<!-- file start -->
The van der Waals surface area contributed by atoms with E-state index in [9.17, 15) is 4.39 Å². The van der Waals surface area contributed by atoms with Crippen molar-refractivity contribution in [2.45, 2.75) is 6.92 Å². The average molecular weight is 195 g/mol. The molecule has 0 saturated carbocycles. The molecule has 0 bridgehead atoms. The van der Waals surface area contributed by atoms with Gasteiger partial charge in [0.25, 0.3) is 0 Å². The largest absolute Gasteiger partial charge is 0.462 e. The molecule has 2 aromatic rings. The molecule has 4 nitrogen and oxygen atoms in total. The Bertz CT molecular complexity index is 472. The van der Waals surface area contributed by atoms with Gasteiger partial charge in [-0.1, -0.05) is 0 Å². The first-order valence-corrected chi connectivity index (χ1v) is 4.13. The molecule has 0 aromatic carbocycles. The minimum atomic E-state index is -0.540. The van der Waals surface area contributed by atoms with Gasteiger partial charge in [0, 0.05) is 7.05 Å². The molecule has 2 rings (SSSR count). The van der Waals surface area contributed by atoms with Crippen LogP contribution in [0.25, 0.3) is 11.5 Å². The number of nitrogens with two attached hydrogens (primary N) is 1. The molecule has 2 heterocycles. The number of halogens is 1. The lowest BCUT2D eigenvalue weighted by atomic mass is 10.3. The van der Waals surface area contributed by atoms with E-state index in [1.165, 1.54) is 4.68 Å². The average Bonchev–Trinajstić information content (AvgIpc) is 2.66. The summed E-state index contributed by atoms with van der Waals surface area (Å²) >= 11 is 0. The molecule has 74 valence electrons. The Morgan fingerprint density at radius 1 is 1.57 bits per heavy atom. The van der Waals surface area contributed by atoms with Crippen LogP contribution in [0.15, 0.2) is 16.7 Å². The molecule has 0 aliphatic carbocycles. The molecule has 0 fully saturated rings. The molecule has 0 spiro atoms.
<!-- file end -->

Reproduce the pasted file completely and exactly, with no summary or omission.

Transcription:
The van der Waals surface area contributed by atoms with E-state index in [9.17, 15) is 4.39 Å². The van der Waals surface area contributed by atoms with Crippen molar-refractivity contribution in [2.45, 2.75) is 6.92 Å². The average molecular weight is 195 g/mol. The molecule has 0 saturated carbocycles. The molecule has 0 bridgehead atoms. The van der Waals surface area contributed by atoms with Gasteiger partial charge in [0.25, 0.3) is 0 Å². The largest absolute Gasteiger partial charge is 0.462 e. The molecule has 2 aromatic rings. The molecule has 4 nitrogen and oxygen atoms in total. The Bertz CT molecular complexity index is 472. The van der Waals surface area contributed by atoms with Gasteiger partial charge in [-0.1, -0.05) is 0 Å². The first-order valence-corrected chi connectivity index (χ1v) is 4.13. The molecule has 0 aromatic carbocycles. The minimum atomic E-state index is -0.540. The van der Waals surface area contributed by atoms with Gasteiger partial charge in [0, 0.05) is 7.05 Å². The molecule has 2 rings (SSSR count). The van der Waals surface area contributed by atoms with Crippen LogP contribution in [0.25, 0.3) is 11.5 Å². The number of nitrogens with two attached hydrogens (primary N) is 1. The molecule has 2 heterocycles. The number of halogens is 1. The lowest BCUT2D eigenvalue weighted by atomic mass is 10.3. The van der Waals surface area contributed by atoms with E-state index in [1.165, 1.54) is 4.68 Å². The average Bonchev–Trinajstić information content (AvgIpc) is 2.66. The summed E-state index contributed by atoms with van der Waals surface area (Å²) >= 11 is 0. The molecule has 74 valence electrons. The Morgan fingerprint density at radius 1 is 1.57 bits per heavy atom. The van der Waals surface area contributed by atoms with Crippen LogP contribution in [0.15, 0.2) is 16.7 Å². The molecule has 0 aliphatic carbocycles. The molecule has 0 fully saturated rings. The molecule has 0 spiro atoms.